I started putting on lipstick myself. For a neat and professional appearance. For an attempt at a self-confidence boost. And for the manager. I started with a subtle pink, because really no bright accents were allowed. We weren't allowed to wear red fingernails, for example. I don't know why bright red lips were allowed on the manager’s face.
On the fifth day of my new job, a Friday afternoon, I stormed into one of the restrooms and locked myself in there. I couldn't hold back my tears any longer. At first, I had a big lump in my throat that stopped me from speaking. Then the pressure behind my eyes had increased terribly. I had fought, truly fought, because I didn't want anyone to see me cry. And no one who works at the front desk in a 5‐star establishment is allowed to cry. What would people think...
I squeezed my eyes tightly, actually knowing that crying on the toilet wasn't a good idea either. It would mess up the make-up around my eyes and my face would swell red. And yet, after a few seconds, everything in me relaxed and the tears just streamed down my cheeks.
“Sometimes you should think before you ask,” the Shrill Red Lips had said to me at the front desk a few minutes earlier, while slapping me on the back of my head with a piece of paper at the same time.
As if I hadn't already done a lot of thinking during this first week in my new job, on the fifth day, late in the afternoon.
Two or three days earlier (i.e. on my second or third day), I had been pulled aside in the back office: “Katja, you have to stop your naive way. Can you do that?”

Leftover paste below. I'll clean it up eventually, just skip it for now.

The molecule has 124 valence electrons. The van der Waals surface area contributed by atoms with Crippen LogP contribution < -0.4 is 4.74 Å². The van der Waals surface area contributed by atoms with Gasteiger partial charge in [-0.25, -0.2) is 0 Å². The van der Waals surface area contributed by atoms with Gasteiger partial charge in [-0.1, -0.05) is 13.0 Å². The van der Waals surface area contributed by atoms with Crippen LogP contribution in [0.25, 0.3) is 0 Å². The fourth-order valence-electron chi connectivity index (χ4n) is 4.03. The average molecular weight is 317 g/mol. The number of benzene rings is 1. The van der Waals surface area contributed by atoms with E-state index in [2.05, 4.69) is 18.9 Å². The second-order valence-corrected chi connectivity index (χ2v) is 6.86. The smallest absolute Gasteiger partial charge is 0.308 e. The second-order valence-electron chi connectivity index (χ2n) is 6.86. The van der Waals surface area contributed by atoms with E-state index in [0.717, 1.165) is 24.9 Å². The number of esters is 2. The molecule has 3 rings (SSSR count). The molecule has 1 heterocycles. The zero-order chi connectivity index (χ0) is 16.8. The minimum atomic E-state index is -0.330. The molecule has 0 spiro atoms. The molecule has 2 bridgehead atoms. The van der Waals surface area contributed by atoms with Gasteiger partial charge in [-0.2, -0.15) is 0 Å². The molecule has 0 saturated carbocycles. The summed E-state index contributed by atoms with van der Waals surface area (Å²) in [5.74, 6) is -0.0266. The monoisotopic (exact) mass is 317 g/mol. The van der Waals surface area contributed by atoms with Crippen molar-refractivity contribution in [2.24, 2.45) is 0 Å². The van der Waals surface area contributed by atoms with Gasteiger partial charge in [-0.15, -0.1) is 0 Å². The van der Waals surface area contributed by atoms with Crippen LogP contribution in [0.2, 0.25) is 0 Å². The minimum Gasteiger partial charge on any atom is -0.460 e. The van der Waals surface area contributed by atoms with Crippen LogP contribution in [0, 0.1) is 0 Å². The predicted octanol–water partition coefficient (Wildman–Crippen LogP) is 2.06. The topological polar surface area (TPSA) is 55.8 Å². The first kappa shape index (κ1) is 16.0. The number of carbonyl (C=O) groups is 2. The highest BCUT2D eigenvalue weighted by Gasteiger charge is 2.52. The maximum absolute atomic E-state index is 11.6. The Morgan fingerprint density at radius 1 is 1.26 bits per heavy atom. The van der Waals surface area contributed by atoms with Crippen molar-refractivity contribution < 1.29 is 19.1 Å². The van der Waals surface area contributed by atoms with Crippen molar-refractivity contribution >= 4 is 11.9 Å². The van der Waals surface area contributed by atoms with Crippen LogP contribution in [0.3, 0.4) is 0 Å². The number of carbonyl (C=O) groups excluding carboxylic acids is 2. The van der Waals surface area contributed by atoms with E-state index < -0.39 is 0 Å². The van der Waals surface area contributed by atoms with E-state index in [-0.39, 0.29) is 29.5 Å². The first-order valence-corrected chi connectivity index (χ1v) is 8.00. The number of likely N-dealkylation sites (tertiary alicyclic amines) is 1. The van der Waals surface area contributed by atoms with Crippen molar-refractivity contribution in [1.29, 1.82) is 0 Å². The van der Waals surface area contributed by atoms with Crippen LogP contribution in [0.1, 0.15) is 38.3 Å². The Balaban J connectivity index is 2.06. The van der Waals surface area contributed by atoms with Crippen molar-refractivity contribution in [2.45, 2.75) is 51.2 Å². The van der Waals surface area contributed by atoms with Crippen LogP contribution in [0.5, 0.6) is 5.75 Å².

I stared back at the shrill lips and suddenly felt hot under my suit, as I often did, especially during the first week when I was sweating with stress. What? What naive way was she talking about? My way? The way I am?
I didn't understand at all what the manager meant by that. What exactly was naive about me? The way I dealt with guests and visitors? What the hell was naive about that?
“Say who you are first, and only then say hello to the person when you call someone in the house. Not the other way around,” she had already suggested to me. Was the order I said things on the phone naive? Or what else was it?
I had no idea. And still I had smiled back at those terrifying lips when they’d asked me if I could change my naive ways: “Yes, I can.”
So I was able to hold back my tears on the second or third day of the first week. However, on the fifth day, after taking so much criticism that got under my skin, I couldn't withstand the pressure behind my eyes.
And so it went on. And on and on and on. It even went so far that I expected criticism at all times for whatever I was doing. Even for maybe touching a cupboard door in the wrong place when opening it. Or for the way I might scratch my head. I wasn't even allowed to rest my hand on the side of my head while reading and thinking at the front desk. It was immediately interpreted as ‘lounging too much’.
I don't know why that was - why our manager was picking on me. Perhaps she used me to release her own pressure ‘from the top’. Maybe I was a valve for her.
But I don't care why it was. Fact is, it wasn't okay. Everything seemed so unjust. So very unjust. *I* hadn't done anything to anyone!
Eventually, I took to a brighter, red lipstick myself. My manager noticed straight away and commented: “Oh, you have a different lipstick today. Usually it's a pink one.”
I met a colleague on the tram late one evening on my way home. She worked in another team, not at the reception. “So how do you like your new job? Have you settled in well?”